It has been alleged time and again that the procedure of nomination of litterateurs for the coveted Sahitya Akademi Awards is not transparent. The ground-list of books (from which the jury members make two short-lists and the final selection for the award) is supposed to be made by the General Council. But the books are provided to this council by the bureaucrats and employees of the Akademi who are allegedly unqualified to make any kind of literary selection.[53] Though the award regulations makes the recommendations of the Language Advisory Board mandatory, the recommendations of the board are often dismissed and ignored by the officials without citing any reason. This lack of transparency and rigour in the selection process has resulted in a lot of controversy. It has even resulted in writers being forced to return the award when it has been proven that the selection procedure was fraudulent, as was the case with the Sahitya Akademi award for a translation into Odia in 1999.[54][55]

Sahitya Akademi is also highly criticized by writers such as Khushwant Singh for ignoring eminent writers and awarding below-par writers[56] and sub-standard literary works.[57][58]

Golden Jubilee awards

On the occasion of its Golden Jubilee, the Akademi awarded the following prizes for outstanding works of poetry in translation from Indian languages.

The Golden Jubilee Prizes for Life Time Achievement and young achievers were awarded to Namdeo Dhasal, Ranjit Hoskote, Mandakranta Sen, Abdul Rasheed, Sithara S. and Neelakshi Singh.

See also


  1. ^ a b Hota, AK (2000). Encyclopaedia of New Media and Educational Planning. `. pp. 310–12. ISBN 978-81-7625-170-9.
  2. ^ "National Academies: Sahitya Akademi". Government of India. Retrieved 1 January 2011.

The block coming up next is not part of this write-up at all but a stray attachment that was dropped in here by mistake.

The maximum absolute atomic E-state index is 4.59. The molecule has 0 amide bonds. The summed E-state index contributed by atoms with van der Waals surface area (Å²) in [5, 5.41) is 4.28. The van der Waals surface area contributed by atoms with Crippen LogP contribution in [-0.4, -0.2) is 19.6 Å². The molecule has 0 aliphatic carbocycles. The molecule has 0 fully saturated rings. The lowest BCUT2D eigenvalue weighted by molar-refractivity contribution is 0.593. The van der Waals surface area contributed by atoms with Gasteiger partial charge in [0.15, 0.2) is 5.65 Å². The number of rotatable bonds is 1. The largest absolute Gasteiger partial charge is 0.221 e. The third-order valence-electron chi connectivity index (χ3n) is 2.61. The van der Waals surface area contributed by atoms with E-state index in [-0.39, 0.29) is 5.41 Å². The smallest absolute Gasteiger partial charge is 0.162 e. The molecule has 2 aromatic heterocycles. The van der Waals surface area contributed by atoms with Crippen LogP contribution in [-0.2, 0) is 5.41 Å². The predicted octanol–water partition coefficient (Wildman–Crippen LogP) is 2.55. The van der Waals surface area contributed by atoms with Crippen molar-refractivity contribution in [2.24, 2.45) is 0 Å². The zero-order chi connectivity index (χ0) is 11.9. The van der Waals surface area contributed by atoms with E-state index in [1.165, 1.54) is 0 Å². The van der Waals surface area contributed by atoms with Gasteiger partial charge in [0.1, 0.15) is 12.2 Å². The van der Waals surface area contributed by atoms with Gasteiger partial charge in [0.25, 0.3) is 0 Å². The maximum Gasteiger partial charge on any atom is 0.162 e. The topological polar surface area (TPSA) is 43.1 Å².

3. ^ a b c d e Rao, D.S. (2004). Five Decades of The National Academy of Letters, India: A Short History of Sahitya Akademi. New Delhi: Sahitya Akademi. pp. 7–8.
  4. ^ Rao, D.S. (2004). Five Decades of The National Academy of Letters, India: A Short History of Sahitya Akademi. New Delhi: Sahitya Akademi. p. 12.
  5. ^ a b c Rao, D.S. (2004). Five Decades of The National Academy of Letters, India: A Short History of Sahitya Akademi. Sahitya Akademi. pp. 9–11.
  6. ^ a b Rao, D. S. (2004). Five Decades of The National Academy of Letters, India: A Short History of Sahitya Akademi. New Delhi: Sahitya Akademi. pp. 12–16.
  7. ^ "Gangopadhyay elected Sahitya Akademi president". The Hindu. Retrieved 22 March 2017.
  8. ^ "Litterateur and Sahitya Akademi president Sunil Gangopadhyay dies". Retrieved 22 March 2017.
  9. ^ "Hindi Poet Viswanath Prasad Tiwari To Receive Gangadhar National Award". 9 December 2019.
  10. ^ Sahitya Akademi. "The Constitution". Sahitya Akademi. Retrieved 21 November 2014.
  11. ^ a b "Sahitya Akademi - About Us". Sahitya Akademi. Retrieved 21 November 2014.
  12. ^ "Constitution of the Sahitya Akademi, Section 5". Sahitya Akademi. Retrieved 21 November 2014.
  13. ^ a b "Constitution of the Sahitya Akademi, Section 4". Sahitya Akademi. Retrieved 21 November 2014.
  14. ^ "Constitution of the Sahitya Akademi, 'Functions of the General Council'". Sahitya Akademi. Retrieved 21 November 2014.
  15. ^ "Constitution of the Sahitya Akademi, 'General Council'". Sahitya Akademi. Retrieved 21 November 2014.
  16. ^ "'Organisation Chart' Sahitya Akademi". Sahitya Akademi. Retrieved 21 November 2014.
  17. ^ a b "Constitution of the Sahitya Akademi, 'Executive Board'". Sahitya Akademi. Retrieved 21 November 2014.
  18. ^ "Constitution of the Sahitya Akademi, 'Finance Committee'". Sahitya Akademi. Retrieved 21 November 2014.
  19. ^ "Constitution of the Sahitya Akademi, 'Audit'". Sahitya Akademi. Retrieved 21 November 2014.
  20. ^ "National Bibliography of Indian Literature". Sahitya Akademi. 1962–1974. Retrieved 26 November 2014.
  21. ^ The National Bibliography of Indian Literature: 1901 - 1953. Sahitya Akademi. 1962–1974.
  22. ^ "National Bibliography of Indian Literature". Sahitya Akademi. Retrieved 26 November 2014.
  23. ^ a b c "Sahitya Akademi: Publications". Sahitya Akademi. Retrieved 26 November 2014.
  24. ^ "Sahitya Akademi : Who's Who of Indian Writers". Sahitya Akademi. Sahitya Akademi, New Delhi. Retrieved 17 October 2015.